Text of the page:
CCD 2016 Annual Report
Director's Report - Professor Stephen Crain:
On behalf of our Centre members, I am pleased to present the 2016 Annual Report for the ARC Centre of Excellence in Cognition and its Disorders. This was another successful year for our Centre members. The CCD is comprised of 21 Chief Investigators, 12 Partner Investigators, 191 Associate Investigators, and 185 undergraduate and higher degree research students. This year was a resounding success both in research training and in educational outreach. A total of 53 students graduated, including 27 PhD graduates and three Masters/PhD graduates. Research at the Centre continues to be greatly enriched by the 24 postdoctoral researchers we employ, who have made major scientific contributions to the Centre's five research programs: Belief Formation, Language, Memory, Person Perception and Reading.
Our Centre provides a series of internal support schemes that are designed to support innovative and collaborative research. To support research training, we funded two extended lab visits for outstanding students as part of the CCD Student Exchange Scheme. This year, both students visited research institutions in Canada. Anna Fiveash visited the Department of Psychology at the University of Toronto, and Valerie Pu visited the Hospital for Sick Children Research Institute at the Department of Neuroscience and Mental Health and the Department of Medical Imaging at the University of Toronto.
Another highly successful internal scheme supporting research by Centre members is the Cross Program Support Scheme. This scheme provides funding for projects that involve researchers from two or more research programs. This year we funded five innovative research projects. These included an investigation of delusional beliefs and language disruption in dementia, a study of joint attention and distorted gaze perception in schizophrenia, a project on spelling problems in aphasia, and one on gaze perception. We also provided support for training in experimental techniques through the Neural Markers Training Scheme. We funded five projects this year. These included an investigation of self-monitoring during reading, a study of letter-sound integration in adults with dyslexia, a project on letter position coding, one on inhibitory processing in people with schizophrenia, and a study of the linguistic abilities of minimally-verbal children with autism.
We were again fortunate to be able to celebrate the achievements of our outstanding women in science. This year, three Centre members deserve special mention. CI Professor Amanda Barnier was inducted as a Fellow of the Academy of the Social Sciences in Australia. AI Dr Muireann Irish received the Paul Bourke Award for Early Career Research from the Academy of the Social Sciences in Australia, was a Joint Winner of the NSW Early Career Researcher of the Year as part of the NSW Premier's Prizes for Science & Engineering, and was awarded an ARC Future Fellowship. And PI Professor Naama Friedmann received the Mifal Hapais Landau Prize for the Sciences and Research, Israel. We are indeed fortunate to have such outstanding women researchers as role models for our students and early career researchers.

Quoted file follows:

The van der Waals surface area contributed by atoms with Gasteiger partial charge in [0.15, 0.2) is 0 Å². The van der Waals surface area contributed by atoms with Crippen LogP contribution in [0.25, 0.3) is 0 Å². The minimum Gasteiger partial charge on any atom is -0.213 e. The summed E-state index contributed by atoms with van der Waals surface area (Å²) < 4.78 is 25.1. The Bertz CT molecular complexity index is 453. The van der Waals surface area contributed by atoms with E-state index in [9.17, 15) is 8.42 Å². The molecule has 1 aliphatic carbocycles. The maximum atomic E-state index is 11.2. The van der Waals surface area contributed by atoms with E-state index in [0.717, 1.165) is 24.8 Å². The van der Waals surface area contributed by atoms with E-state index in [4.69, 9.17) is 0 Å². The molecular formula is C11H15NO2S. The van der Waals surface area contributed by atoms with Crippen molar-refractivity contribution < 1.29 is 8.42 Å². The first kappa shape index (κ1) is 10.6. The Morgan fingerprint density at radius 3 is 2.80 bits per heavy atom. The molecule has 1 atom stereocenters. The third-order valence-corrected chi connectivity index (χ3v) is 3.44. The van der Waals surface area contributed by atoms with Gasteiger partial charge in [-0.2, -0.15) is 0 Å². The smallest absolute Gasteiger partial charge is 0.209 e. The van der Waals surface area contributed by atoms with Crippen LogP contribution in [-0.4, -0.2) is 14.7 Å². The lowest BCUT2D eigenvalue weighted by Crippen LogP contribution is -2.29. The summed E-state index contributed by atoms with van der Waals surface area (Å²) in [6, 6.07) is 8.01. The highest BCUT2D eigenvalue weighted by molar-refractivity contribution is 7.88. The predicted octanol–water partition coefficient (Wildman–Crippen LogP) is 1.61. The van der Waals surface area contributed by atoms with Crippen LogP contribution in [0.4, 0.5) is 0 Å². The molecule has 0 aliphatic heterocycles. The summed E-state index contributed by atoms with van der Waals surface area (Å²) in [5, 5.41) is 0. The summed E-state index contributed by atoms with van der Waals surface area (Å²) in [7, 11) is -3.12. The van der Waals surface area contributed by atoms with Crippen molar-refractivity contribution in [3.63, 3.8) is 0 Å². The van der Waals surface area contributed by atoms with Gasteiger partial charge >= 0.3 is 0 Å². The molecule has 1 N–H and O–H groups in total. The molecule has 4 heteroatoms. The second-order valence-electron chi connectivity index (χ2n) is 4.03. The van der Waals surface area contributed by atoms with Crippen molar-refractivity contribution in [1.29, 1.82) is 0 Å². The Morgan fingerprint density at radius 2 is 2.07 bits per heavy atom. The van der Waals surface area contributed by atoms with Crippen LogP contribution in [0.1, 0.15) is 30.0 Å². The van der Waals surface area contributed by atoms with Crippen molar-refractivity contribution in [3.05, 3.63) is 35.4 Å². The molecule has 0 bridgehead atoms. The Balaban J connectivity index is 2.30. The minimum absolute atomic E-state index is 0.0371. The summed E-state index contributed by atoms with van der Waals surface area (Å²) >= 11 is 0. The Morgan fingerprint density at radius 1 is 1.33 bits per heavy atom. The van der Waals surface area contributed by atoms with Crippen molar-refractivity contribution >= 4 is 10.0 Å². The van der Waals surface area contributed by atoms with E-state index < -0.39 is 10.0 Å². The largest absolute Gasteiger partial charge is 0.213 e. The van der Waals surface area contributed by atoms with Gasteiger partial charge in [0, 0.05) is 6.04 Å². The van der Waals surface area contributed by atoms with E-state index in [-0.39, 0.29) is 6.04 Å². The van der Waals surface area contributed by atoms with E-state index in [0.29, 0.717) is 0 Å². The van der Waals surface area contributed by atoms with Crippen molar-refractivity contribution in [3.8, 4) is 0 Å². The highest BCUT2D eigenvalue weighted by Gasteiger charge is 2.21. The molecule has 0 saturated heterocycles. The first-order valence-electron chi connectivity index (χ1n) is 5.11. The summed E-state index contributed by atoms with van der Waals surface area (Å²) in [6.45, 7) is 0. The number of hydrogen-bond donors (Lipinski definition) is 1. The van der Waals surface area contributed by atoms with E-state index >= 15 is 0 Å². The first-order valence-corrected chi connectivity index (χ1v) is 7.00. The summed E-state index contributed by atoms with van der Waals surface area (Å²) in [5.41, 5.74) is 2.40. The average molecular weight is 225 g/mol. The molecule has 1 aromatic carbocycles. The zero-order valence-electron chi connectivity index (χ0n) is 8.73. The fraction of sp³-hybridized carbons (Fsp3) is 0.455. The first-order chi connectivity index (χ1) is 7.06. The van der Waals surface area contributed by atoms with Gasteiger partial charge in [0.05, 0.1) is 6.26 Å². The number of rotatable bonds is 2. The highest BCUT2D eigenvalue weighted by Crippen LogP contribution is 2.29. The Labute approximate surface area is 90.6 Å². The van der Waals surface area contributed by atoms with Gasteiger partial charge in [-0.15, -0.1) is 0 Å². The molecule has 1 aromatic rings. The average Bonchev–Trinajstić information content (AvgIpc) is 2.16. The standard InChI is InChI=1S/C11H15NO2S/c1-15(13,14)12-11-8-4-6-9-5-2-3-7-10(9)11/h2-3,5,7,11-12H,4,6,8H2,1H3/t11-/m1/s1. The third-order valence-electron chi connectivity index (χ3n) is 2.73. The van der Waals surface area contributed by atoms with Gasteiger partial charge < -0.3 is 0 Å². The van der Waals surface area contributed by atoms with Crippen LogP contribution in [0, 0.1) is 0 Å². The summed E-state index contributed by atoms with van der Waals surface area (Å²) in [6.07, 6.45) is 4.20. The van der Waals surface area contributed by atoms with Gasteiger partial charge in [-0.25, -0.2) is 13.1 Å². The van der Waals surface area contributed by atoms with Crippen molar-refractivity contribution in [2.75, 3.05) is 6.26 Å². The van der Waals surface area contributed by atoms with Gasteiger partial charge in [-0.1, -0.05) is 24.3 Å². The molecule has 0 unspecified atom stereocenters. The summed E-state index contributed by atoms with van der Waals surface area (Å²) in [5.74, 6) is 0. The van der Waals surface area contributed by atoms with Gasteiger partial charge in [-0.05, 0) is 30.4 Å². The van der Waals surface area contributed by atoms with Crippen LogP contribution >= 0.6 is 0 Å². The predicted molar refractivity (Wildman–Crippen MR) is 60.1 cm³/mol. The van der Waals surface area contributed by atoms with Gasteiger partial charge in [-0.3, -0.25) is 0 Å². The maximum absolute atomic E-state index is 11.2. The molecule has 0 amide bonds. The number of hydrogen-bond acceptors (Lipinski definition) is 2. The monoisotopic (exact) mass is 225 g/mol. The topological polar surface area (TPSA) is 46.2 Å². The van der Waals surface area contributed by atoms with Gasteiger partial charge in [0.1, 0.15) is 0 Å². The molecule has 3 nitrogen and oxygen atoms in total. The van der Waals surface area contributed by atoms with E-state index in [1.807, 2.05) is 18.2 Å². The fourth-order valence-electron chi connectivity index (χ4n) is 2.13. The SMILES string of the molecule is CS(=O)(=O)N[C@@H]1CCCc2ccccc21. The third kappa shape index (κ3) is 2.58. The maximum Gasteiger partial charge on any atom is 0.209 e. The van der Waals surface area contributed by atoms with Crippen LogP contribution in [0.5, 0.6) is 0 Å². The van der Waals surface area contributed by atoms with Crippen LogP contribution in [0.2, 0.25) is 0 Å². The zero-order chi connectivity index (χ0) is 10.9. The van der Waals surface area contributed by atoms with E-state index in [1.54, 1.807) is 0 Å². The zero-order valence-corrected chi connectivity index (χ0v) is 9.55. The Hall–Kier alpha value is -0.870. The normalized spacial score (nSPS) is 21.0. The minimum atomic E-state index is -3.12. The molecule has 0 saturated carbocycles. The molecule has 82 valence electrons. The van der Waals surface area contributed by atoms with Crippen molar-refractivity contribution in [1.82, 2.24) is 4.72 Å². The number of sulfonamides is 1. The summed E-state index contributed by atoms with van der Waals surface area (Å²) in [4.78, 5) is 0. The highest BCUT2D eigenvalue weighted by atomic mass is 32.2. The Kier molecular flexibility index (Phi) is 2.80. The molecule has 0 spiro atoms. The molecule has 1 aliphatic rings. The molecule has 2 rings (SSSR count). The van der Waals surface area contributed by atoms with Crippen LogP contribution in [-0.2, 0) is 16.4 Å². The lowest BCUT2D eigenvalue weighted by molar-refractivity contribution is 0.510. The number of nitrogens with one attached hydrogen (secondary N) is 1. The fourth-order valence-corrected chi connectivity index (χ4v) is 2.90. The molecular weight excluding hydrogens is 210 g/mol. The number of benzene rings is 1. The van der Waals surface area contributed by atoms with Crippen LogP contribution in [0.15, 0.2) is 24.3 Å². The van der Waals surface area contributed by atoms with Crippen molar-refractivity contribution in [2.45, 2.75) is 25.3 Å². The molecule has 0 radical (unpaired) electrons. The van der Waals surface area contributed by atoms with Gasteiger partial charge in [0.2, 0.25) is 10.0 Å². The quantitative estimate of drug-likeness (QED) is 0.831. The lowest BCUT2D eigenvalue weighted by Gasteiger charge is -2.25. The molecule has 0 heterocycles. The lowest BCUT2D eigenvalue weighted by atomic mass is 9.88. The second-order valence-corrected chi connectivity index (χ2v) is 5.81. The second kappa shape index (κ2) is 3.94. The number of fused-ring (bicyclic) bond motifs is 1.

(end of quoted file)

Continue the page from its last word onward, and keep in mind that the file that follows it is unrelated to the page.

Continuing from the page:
The Centre continued to provide outstanding opportunities for academic engagement for Centre members at various stages of their career. These opportunities included the first offsite Annual Meeting of the CCD, at The Fairmont Resort, Leura. In addition, the CCD co-sponsored the Moving Minds Conference, along with the ARC Centre of Excellence for the History of Emotions, Europe 1100-1800, and the Canadian Early Modern Conversions project on religions, cultures, and cognitive ecologies. The Centre also supported a series of workshops focusing on early cognitive development, as well as a series of workshops at the Program level. The Centre hosted almost 60 seminars, and provided sponsorship funding to five externally organised events. As part of the Annual Workshop, we sponsored a workshop on Student/ECR Development and we hosted a workshop on Transferable Skills, which was designed to showcase career paths outside academia for the benefit of our students and early career researchers.
I would like to take this opportunity to thank all of our Centre members for their contributions to research, and for their enthusiastic support of the Centre throughout the year.
Upcoming CCD Seminars
- Wednesday 19th Apr,
"Beginner guide to Magnetoencephalography (MEG)"
- Thursday 27th Apr,
"Advanced MEG - Digitisation techniques"
- Thursday 27th Apr,
"Advance MEG - Troubleshooting"
- Friday 28th Apr,
Professor Bob McMurray,
"Long-term adaptation to uncertainty in lexical processing by Cochlear ..."
- Tuesday 2nd May,
Professor Mary Peterson,
"Towards a new understanding of object perception."